Primitive Christianity Revived, Again
Judith 8 - Judith, model of all things Jewish, is a widow. Her husband, Manasseh died some years ago of sunstroke. She is beautiful, virtuous and quite wealthy. When she hears of what the elders told the people about waiting five days, she calls them in and rebukes them, saying that God cannot be manipulated or coerced in this way. We must trust that God will not desert his nation. We must give thanks to God and allow him to test us as he tested Abraham and all our ancestors.
They praise Judith’s wisdom and virtue but ask her to pray that there may be a downpour to fill their empty cisterns. She tells them “God is not to be coerced as man is , . . Rather, as we wait patiently for him to save, let us plead with him to help us. He will hear our voice if such is his good pleasure” (8:17). She thinks the people have been faithful in recent days and that she feels they “may hope he will not look on u s disdainfully or desert our nation” (8:20).
She says to her people, “let us set an example to our brothers, since their lives depend on us and our most sacred possessions—Temple and altar—rest on us” (8:24). They should remember how he treated Abraham and all the patriarchs. They too must be willing to be tested. Judith, who is recognized by Uzziah and the people for her wisdom tells them her plan: “I shall make my way out with my attendant. Before the time fixed by you for surrendering the town to our enemies, the Lord will make use of me to rescue Israel. You must not ask what I intend to do” (8:34).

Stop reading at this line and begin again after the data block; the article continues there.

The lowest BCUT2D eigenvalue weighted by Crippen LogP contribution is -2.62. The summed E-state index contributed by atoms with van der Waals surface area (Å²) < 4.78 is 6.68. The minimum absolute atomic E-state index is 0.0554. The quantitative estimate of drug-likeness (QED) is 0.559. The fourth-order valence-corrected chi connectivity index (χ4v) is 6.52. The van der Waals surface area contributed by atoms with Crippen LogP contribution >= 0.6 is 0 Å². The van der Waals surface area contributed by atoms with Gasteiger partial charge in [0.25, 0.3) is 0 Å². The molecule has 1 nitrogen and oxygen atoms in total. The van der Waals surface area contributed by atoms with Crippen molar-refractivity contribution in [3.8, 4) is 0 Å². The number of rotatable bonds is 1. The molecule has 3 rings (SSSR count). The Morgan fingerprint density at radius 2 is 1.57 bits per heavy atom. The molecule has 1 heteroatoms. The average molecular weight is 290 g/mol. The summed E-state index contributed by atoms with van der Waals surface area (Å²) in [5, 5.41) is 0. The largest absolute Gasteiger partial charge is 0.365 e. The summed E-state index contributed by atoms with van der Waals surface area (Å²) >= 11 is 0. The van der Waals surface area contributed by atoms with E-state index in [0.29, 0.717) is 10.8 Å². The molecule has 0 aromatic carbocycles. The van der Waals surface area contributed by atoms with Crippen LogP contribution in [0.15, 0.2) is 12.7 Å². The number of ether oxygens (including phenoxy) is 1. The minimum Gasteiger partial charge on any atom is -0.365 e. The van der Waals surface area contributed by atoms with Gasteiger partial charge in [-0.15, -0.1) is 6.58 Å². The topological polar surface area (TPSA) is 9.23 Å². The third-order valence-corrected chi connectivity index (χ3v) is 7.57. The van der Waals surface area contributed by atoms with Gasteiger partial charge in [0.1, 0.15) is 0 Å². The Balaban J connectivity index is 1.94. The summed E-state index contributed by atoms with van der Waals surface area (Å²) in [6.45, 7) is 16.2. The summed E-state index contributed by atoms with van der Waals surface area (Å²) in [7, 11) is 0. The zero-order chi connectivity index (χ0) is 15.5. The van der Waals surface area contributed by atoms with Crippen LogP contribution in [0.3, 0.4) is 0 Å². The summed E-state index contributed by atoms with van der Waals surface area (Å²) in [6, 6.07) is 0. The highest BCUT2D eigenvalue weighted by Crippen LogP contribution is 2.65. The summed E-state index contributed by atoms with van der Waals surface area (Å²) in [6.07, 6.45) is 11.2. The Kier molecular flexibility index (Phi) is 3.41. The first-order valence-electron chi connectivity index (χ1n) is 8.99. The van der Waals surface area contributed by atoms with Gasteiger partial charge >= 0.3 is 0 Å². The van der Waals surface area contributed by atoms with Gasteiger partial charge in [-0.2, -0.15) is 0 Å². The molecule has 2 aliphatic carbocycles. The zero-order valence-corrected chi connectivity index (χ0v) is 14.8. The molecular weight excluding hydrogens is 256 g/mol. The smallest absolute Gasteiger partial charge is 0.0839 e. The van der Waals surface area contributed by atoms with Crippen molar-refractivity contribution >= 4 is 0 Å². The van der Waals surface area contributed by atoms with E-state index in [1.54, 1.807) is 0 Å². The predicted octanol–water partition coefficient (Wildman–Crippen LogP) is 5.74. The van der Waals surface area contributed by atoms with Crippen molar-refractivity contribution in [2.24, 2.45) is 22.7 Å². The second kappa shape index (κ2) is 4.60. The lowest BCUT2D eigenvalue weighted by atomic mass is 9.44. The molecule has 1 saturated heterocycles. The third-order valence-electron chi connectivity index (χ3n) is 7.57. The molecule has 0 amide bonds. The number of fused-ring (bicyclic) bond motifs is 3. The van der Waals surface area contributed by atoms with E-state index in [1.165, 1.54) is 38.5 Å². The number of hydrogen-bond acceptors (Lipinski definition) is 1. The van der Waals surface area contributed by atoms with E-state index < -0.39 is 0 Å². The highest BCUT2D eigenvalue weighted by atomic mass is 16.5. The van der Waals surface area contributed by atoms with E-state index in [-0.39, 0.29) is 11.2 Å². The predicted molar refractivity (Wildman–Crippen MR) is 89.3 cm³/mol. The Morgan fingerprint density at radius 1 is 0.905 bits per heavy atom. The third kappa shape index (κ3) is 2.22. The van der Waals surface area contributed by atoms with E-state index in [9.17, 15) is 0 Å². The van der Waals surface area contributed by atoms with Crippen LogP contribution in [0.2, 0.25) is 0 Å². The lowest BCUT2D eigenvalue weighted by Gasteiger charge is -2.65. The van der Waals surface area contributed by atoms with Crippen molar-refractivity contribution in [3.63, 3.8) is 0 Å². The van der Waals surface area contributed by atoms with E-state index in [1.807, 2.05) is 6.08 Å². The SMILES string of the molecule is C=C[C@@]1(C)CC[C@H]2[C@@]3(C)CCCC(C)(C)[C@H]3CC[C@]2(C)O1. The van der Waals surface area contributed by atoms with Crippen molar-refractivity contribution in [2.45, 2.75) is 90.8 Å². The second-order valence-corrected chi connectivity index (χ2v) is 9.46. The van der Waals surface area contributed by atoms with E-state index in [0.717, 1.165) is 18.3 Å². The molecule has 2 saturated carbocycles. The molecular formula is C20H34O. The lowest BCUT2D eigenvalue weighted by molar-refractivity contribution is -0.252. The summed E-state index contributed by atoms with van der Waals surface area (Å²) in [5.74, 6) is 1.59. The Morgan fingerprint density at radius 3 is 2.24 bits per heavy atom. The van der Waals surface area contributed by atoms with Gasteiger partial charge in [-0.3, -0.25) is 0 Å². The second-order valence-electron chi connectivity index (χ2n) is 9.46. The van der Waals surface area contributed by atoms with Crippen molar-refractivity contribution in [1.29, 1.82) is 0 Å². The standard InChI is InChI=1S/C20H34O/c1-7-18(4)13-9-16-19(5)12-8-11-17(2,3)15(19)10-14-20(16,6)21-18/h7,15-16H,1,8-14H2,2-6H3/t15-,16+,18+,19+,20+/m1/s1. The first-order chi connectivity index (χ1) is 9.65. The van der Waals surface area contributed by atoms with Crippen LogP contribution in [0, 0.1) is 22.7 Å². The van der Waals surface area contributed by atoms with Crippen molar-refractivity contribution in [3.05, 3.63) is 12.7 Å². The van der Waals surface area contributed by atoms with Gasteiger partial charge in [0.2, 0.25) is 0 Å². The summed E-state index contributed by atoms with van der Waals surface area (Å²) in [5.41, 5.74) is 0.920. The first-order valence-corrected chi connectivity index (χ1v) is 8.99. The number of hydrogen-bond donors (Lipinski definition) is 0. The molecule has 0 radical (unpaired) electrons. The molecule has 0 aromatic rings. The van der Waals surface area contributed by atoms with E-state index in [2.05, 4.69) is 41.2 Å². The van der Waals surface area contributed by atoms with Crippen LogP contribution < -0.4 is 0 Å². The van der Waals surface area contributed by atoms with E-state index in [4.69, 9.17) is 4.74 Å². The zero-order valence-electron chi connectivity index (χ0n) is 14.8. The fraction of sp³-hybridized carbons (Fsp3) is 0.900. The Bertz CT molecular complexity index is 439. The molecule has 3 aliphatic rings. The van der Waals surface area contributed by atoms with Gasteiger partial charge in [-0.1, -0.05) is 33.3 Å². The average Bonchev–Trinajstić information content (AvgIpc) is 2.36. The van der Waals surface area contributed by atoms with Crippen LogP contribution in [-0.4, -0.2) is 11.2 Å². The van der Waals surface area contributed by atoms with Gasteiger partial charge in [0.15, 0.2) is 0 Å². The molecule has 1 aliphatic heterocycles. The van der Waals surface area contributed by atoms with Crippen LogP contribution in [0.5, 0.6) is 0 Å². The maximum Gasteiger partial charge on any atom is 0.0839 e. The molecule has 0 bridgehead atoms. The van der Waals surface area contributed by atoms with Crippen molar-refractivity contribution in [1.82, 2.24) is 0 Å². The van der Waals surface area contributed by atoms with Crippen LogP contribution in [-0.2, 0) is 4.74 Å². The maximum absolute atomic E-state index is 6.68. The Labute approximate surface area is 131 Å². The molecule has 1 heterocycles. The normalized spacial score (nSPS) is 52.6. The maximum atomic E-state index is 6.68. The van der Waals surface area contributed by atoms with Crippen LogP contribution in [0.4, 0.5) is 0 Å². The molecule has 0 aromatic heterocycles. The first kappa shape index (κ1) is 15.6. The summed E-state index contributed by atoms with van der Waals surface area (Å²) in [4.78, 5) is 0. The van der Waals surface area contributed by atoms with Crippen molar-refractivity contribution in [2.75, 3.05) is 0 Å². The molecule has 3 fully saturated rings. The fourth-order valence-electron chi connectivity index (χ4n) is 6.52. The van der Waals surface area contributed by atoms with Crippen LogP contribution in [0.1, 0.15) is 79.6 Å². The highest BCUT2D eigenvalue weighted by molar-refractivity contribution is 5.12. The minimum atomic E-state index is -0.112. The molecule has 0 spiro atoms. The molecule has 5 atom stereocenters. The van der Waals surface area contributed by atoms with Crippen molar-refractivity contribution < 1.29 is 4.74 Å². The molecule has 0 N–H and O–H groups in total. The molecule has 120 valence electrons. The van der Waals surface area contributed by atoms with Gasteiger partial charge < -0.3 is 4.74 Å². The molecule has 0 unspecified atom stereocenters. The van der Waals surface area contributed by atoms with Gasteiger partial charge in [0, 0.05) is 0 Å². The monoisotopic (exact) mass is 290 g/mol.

Hebrews 9 – The Old Covenant was a covenant of outward worship, sanctuary, map-stand, table, loaves, Holy of Holies, incense, and golden items. Priests performed “acts of worship” and once a year offered “blood . . . for his own faults and the people’s” (9:7). But none of these things could “possibly bring any worshipper to perfection in his inner self” (9:9). They were “rules about the outward life . . .intended to be in force only until it should be time to reform them” (9:10).
I must note here an experience I had when I first returned to the Catholic Church back in 1991 – the plan being to bring what I had learned of the “Inward” Gospel of Christ to Catholics and appreciation for the imperfect but continuous traditions of the Church to Friends – that I spoke to Catholics about the “outwardness” of their rituals. I can’t tell you how strongly they pushed back, telling me that if I thought their sacraments and practices were merely “outward” I had another thing coming. And I have found this to be quite true myself. The things Friends see as “outward” in traditional Christian worship or back in the apostles’ day in traditional Jewish worship were most likely quite “real” and authentic and inward too to the people who were serious about their faith. And sitting in silent worship, observing the rules for speaking in Meeting, being “Quakerly” in everything you do can also be “outward.”
But returning to Hebrews - now that Christ has come, “He has passed through the greater, the more perfect tent, which is better than the one made by men’s hands because it is not of this created order” (9:11). He has “entered the sanctuary once and for all” (9:12), taking not the blood of a sacrificial animal but his own blood and has “won an eternal redemption for us” (9:12). He “offered himself as the perfect sacrifice to God through the eternal Spirit , . . [to] purify our inner self from dead actions so that we do our service to the living God” (9:14).
He compares the death of Christ to the death of a “testator” whose “will” becomes effective only after he has died. So with Christ, his death brings to man the “will” he made for our benefit – a will that makes the “new covenant” our gift. Once is enough. He need never offer himself again (9:25). He “has made his appearance once and for all” (9:26). When he next appears, it will be not “to deal with sin but to reward with salvation those who are waiting for him” (9:28). And they call John the Quaker gospel!